The Art of Getting By
"Before life gets in the way, start living."
George, a lonely and fatalistic teen who's made it all the way to his senior year without ever having done a real day of work, is befriended by Sally, a popular but complicated girl who recognizes in him a kindred spirit in The Art of Getting By a clever, coming-of-age film that, while imperfect, has a gifted cast that makes it extremely interesting and watchable. It’s a small film from a first time director (Gavin Wiesen), which came out of the Sundance Film Festival under the original title of Homework. The story centers around a high school senior named George (Freddie Highmore of August Rush and Charlie & the Chocolate Factory fame) who is a slacker. He is extremely intelligent, gifted and a talented artist who struggles with his purpose in life and is accomplished in getting out of having to complete his homework assignments. The strict, but supportive Principal Martinson (Blair Underwood), against the wishes of his teachers, allows him one last chance to complete all his assignments from the past year or he will be expelled. At home there is trouble, he encounters a new mentor who begins to inspire him and a romantic relationship develops with one of his few close friends, Sally (Emma Roberts). The Art of Getting By ends up being a thoughtful story of a troubled young man coming to grips with his life laced with a hint of romantic comedy. While some of the subplots are wanting, the film succeeds on the strength its star performances and their chemistry together. I particularly enjoyed the quiet depth and confused mix of seriousness and dazed confusion that Freddie Highmore brought to George. He is fascinating to watch as his character wins the audience over with his dry wit, troubled expressions, and yearning for understanding far deeper than what lies within many high schools’ walls and students’ minds. Every emotion, fear and desire is just floating off him like a series of misguided emotional auras. Across from Highmore is the beautiful Emma Roberts as Sally who is attracted to George, finding him a kindred spirit. Rita Wilson is excellent as George’s mother, full of sorrow and fear and, later, strength. Blair Underwood is a believably understanding high school principal and Alicia Silverstone makes an extended cameo as Ms. Herman, the English teacher who sees past George’s excuses and attitude. There are others worth watching and the ensemble works together in spite of the sea of troubles that almost sinks the film.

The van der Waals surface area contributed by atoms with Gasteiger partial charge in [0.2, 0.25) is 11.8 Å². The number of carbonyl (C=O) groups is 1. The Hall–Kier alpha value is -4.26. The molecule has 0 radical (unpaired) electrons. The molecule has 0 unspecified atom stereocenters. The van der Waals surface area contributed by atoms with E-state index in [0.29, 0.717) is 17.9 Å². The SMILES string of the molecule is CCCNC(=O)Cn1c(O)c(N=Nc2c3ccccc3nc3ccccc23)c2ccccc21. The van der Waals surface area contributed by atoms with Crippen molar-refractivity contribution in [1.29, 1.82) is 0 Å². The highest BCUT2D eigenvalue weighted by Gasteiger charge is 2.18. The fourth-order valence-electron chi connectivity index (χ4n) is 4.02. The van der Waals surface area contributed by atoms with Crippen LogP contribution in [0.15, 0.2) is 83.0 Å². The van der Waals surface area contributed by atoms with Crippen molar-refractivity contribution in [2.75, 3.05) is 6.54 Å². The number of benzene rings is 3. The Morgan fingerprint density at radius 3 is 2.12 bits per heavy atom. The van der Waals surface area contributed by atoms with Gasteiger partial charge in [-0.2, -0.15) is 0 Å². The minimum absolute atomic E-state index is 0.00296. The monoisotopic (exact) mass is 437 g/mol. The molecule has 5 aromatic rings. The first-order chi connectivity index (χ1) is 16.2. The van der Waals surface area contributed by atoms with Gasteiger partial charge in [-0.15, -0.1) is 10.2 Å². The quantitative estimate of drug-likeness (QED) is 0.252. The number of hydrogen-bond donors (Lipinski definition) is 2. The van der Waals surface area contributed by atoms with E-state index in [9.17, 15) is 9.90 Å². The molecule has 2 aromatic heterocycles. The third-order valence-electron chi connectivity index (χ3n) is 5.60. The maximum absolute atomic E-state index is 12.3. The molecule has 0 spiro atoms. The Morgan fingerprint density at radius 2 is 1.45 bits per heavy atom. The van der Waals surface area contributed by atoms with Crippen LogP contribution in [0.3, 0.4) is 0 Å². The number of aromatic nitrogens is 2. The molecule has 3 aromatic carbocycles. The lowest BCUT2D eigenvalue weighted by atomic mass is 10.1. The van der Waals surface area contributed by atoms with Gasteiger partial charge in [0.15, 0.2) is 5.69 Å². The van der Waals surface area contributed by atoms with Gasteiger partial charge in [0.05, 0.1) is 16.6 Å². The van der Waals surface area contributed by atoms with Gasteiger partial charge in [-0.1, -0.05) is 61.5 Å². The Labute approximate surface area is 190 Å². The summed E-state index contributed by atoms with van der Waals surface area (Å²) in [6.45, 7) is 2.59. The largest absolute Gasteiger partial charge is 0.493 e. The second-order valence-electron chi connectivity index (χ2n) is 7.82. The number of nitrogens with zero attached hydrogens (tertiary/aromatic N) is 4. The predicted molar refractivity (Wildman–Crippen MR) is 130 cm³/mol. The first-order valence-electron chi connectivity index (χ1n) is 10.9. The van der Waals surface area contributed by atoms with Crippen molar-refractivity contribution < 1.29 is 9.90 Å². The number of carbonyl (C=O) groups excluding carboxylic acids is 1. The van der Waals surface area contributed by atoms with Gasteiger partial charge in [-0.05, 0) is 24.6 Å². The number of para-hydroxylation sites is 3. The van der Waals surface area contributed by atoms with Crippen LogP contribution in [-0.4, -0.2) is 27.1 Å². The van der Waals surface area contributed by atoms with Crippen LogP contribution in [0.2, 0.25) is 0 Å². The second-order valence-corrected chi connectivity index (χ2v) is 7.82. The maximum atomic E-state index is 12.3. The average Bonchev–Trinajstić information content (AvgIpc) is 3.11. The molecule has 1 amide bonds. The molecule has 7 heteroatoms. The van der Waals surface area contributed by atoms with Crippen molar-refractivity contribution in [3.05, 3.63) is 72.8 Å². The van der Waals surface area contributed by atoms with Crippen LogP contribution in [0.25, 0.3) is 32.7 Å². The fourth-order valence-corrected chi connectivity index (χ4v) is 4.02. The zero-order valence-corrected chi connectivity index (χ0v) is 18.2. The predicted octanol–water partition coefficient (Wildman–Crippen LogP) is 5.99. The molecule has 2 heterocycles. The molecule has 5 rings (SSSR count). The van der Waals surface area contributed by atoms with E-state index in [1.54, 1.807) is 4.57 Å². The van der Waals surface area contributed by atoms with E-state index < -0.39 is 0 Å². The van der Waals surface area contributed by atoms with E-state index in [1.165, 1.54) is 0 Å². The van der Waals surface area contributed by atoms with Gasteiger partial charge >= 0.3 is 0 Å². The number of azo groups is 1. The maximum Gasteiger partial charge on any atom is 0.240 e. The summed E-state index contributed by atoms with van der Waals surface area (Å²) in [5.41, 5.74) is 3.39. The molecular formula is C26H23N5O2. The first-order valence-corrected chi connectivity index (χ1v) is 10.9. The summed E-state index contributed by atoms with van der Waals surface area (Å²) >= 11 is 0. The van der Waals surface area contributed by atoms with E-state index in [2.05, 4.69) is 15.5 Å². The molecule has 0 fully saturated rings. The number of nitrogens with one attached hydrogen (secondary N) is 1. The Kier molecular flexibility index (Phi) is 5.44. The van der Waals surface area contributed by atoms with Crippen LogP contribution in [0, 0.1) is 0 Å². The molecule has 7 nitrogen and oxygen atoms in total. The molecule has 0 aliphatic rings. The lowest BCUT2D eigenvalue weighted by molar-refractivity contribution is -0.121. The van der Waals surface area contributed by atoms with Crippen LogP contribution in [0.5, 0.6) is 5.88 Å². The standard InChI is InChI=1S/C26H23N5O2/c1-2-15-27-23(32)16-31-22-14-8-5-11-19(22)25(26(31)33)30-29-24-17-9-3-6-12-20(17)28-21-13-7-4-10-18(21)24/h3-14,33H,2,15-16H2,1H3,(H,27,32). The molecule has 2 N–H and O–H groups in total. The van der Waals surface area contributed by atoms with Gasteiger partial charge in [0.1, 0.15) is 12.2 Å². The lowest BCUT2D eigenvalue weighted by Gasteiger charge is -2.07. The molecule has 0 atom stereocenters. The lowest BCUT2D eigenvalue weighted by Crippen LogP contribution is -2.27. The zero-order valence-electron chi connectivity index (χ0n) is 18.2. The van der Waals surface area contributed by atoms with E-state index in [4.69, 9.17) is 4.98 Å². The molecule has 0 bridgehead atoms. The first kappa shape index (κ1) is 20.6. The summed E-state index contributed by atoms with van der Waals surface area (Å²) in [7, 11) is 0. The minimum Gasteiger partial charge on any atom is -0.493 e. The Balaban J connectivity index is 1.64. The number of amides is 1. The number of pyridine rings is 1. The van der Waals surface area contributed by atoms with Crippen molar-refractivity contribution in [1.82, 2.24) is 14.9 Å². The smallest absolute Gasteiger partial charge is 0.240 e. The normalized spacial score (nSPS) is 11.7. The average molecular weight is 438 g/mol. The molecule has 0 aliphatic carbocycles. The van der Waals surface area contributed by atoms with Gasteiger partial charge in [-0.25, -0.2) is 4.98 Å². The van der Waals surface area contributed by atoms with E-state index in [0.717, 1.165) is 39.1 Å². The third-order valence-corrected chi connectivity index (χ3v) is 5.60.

It slowed a bit about two thirds of the way through but then picked up for an unexpectedly optimistic ending (sorry if that spoils the suspense for anyone). Highmore and Roberts shine in the lead roles and exhibit infectious chemistry onscreen. Both are instantly likable and engaging. It is difficult not to root for George. The film is unusually optimistic for one having such gloomy visual style and a cast of despondent characters. I was glad I sought it out as it was not at my favorite neighborhood theater.